A BRIDE suffered a devastating blow just days before she tied the knot for a second time.
Gill Sweeting, 60, fell in the town centre flat where she and husband Cliff were staying in Hartlepool.
She knocked out her two front teeth and broke a rib at 11pm on Tuesday.
She faced a race against time to get emergency dental repairs before Saturday – the day when she and Cliff re-affirmed their wedding vows at the Blacksmith’s Arms, in Hartlepool.
Gill said: “I caught my foot on a tack and fell down the two stairs to the bathroom. I was on the floor and there was blood everywhere.”
Cliff added: “I went rushing into the bathroom and Gill was really woozy. I was typing on the computer to find a dentist with one hand and holding a pack of ice to Gill’s face with the other.”
Gill found a dentist and admitted: “They did an excellent job. I am relieved but a bit sore.
“There were family coming from all over the country for the ceremony, but I could not have gone ahead if I had not got this sorted.”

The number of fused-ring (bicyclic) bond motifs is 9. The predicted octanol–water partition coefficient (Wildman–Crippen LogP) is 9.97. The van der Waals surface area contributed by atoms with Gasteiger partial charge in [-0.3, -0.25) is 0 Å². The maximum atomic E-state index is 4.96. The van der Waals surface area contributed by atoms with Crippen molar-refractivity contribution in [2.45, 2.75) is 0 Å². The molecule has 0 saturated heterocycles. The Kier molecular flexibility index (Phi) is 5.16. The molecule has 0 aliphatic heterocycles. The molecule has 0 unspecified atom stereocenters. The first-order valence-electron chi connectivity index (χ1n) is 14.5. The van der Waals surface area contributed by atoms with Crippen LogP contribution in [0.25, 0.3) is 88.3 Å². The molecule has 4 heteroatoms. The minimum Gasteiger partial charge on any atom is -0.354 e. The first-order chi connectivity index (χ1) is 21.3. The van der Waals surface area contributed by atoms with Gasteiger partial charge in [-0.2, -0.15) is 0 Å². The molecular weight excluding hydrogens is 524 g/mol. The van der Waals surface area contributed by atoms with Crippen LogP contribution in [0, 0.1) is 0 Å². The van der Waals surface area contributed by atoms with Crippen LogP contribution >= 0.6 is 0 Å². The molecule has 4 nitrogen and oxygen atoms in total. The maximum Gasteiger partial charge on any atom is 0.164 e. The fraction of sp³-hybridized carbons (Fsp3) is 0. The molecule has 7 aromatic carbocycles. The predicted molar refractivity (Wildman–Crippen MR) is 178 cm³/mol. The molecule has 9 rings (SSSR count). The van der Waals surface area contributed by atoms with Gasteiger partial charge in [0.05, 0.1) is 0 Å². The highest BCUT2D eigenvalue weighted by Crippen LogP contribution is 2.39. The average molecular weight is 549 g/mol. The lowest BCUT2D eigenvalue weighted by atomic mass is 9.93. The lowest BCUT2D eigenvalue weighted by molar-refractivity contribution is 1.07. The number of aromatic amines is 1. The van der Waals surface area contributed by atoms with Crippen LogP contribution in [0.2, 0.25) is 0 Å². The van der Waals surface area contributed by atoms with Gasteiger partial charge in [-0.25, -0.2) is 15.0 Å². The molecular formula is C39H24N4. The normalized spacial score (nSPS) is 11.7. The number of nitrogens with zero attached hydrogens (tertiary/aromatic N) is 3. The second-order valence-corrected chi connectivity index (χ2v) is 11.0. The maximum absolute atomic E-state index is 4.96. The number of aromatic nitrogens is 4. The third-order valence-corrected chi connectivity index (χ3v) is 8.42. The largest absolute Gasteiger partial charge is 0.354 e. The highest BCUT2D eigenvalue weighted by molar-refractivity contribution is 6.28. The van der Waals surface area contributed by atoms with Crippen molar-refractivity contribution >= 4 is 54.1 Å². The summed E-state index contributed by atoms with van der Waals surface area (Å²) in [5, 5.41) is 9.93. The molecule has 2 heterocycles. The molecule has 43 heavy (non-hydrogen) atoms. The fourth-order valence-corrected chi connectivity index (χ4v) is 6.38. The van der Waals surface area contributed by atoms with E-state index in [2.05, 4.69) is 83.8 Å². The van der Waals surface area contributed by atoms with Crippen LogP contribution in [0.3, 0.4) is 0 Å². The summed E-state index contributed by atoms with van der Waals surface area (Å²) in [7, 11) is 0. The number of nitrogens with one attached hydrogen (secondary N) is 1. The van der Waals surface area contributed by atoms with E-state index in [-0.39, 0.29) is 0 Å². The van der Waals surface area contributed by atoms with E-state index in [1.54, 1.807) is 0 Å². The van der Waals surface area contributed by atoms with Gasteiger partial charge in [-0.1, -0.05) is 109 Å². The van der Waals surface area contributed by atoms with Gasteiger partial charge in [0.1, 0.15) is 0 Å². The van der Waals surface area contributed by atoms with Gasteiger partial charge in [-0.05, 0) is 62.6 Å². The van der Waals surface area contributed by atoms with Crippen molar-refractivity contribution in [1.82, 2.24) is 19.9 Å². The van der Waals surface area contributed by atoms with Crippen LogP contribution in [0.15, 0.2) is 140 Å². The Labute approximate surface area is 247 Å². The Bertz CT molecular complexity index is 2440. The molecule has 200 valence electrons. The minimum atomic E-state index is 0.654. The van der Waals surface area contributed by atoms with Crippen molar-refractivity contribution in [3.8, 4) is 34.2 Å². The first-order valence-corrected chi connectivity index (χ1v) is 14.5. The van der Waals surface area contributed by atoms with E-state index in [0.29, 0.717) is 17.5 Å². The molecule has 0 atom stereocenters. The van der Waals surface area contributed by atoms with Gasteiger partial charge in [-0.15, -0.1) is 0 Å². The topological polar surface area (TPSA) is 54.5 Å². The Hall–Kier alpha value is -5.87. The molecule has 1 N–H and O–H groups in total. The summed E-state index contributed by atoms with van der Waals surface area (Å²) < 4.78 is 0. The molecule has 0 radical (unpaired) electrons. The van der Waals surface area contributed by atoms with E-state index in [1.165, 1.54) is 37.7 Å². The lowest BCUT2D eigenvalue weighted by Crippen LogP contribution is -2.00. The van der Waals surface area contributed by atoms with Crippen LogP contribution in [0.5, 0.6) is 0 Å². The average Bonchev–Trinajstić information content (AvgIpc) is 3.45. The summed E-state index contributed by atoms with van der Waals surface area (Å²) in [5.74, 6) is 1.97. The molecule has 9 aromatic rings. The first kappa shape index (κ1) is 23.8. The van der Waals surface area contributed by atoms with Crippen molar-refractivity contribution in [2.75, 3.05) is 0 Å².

But the couple got the day of their dreams.
Cliff and Gill first hit the Mail headlines last December.
We told how the 1960s sweethearts had their romance ripped apart when family circumstances meant Cliff had to leave Hartlepool for Australia.
After an amazing chance reunion on the internet, the pair rekindled their relationship 40 years later.
They first married in January in Whyalla, Australia, where Gill lives.
On Saturday, they re-affirmed their vows in Hartlepool on Cliff’s 64th birthday.
Cliff’s brother David, 49, travelled from Northampton to be his best man while Gill was given away by her uncle Bill Wainwright.
The couple also had a flower girl and a ring bearer and Gill presented Cliff with a regimental tie bar while Cliff gave Gill an eternity ring.
They were also given an extra present to mark their big day – from the Mail.
We sourced the front pages of our paper on the days when both Cliff and Gill respectively left town.
Cliff left on December 17, 1969. Headlines that day included a steelworker winning £263,000 on the pools, and a Government row over votes on pay.
Gill left on March 31, 1974, and her front page included a row over adverts which was threatening the future for the Grand National.
Cliff described the present as a “fantastic reminder” of his youth in town.